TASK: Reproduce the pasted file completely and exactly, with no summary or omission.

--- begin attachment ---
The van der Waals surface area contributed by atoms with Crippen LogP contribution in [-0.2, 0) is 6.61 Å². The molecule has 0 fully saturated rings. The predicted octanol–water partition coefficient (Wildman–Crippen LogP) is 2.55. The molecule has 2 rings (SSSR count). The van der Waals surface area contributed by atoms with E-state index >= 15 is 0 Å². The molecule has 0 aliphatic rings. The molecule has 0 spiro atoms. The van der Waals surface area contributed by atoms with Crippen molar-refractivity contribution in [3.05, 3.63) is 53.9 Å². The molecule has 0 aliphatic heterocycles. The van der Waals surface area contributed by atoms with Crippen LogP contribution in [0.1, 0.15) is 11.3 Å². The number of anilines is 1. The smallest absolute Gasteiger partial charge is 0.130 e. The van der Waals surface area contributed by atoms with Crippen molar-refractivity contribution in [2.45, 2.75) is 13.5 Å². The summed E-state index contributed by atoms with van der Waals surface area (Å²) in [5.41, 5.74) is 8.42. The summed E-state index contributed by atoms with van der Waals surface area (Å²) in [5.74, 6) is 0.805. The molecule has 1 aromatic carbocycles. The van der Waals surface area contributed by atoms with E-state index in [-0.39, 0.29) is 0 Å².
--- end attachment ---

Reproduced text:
The van der Waals surface area contributed by atoms with Crippen LogP contribution in [-0.2, 0) is 6.61 Å². The molecule has 0 fully saturated rings. The predicted octanol–water partition coefficient (Wildman–Crippen LogP) is 2.55. The molecule has 2 rings (SSSR count). The van der Waals surface area contributed by atoms with E-state index >= 15 is 0 Å². The molecule has 0 aliphatic rings. The molecule has 0 spiro atoms. The van der Waals surface area contributed by atoms with Crippen molar-refractivity contribution in [3.05, 3.63) is 53.9 Å². The molecule has 0 aliphatic heterocycles. The van der Waals surface area contributed by atoms with Crippen LogP contribution in [0.1, 0.15) is 11.3 Å². The number of anilines is 1. The smallest absolute Gasteiger partial charge is 0.130 e. The van der Waals surface area contributed by atoms with Crippen molar-refractivity contribution in [2.45, 2.75) is 13.5 Å². The summed E-state index contributed by atoms with van der Waals surface area (Å²) in [5.41, 5.74) is 8.42. The summed E-state index contributed by atoms with van der Waals surface area (Å²) in [5.74, 6) is 0.805. The molecule has 1 aromatic carbocycles. The van der Waals surface area contributed by atoms with E-state index in [-0.39, 0.29) is 0 Å².